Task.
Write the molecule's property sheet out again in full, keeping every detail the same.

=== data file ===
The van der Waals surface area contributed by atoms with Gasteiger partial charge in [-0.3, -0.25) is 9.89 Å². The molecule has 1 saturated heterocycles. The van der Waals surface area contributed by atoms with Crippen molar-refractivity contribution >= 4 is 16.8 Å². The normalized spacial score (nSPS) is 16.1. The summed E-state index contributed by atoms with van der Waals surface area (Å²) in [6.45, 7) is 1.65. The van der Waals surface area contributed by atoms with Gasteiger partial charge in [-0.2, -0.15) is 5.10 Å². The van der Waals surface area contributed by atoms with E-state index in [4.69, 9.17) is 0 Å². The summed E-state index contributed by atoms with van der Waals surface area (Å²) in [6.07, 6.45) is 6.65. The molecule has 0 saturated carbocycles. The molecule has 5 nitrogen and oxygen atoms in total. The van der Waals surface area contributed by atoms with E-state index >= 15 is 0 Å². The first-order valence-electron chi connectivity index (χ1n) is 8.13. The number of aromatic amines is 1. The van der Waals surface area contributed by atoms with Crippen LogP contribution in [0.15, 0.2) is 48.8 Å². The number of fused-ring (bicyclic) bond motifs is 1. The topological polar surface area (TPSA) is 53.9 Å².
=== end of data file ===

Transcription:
The van der Waals surface area contributed by atoms with Gasteiger partial charge in [-0.3, -0.25) is 9.89 Å². The molecule has 1 saturated heterocycles. The van der Waals surface area contributed by atoms with Crippen molar-refractivity contribution >= 4 is 16.8 Å². The normalized spacial score (nSPS) is 16.1. The summed E-state index contributed by atoms with van der Waals surface area (Å²) in [6.45, 7) is 1.65. The van der Waals surface area contributed by atoms with Gasteiger partial charge in [-0.2, -0.15) is 5.10 Å². The van der Waals surface area contributed by atoms with E-state index in [4.69, 9.17) is 0 Å². The summed E-state index contributed by atoms with van der Waals surface area (Å²) in [6.07, 6.45) is 6.65. The molecule has 0 saturated carbocycles. The molecule has 5 nitrogen and oxygen atoms in total. The van der Waals surface area contributed by atoms with E-state index >= 15 is 0 Å². The first-order valence-electron chi connectivity index (χ1n) is 8.13. The number of aromatic amines is 1. The van der Waals surface area contributed by atoms with Crippen LogP contribution in [0.15, 0.2) is 48.8 Å². The number of fused-ring (bicyclic) bond motifs is 1. The topological polar surface area (TPSA) is 53.9 Å².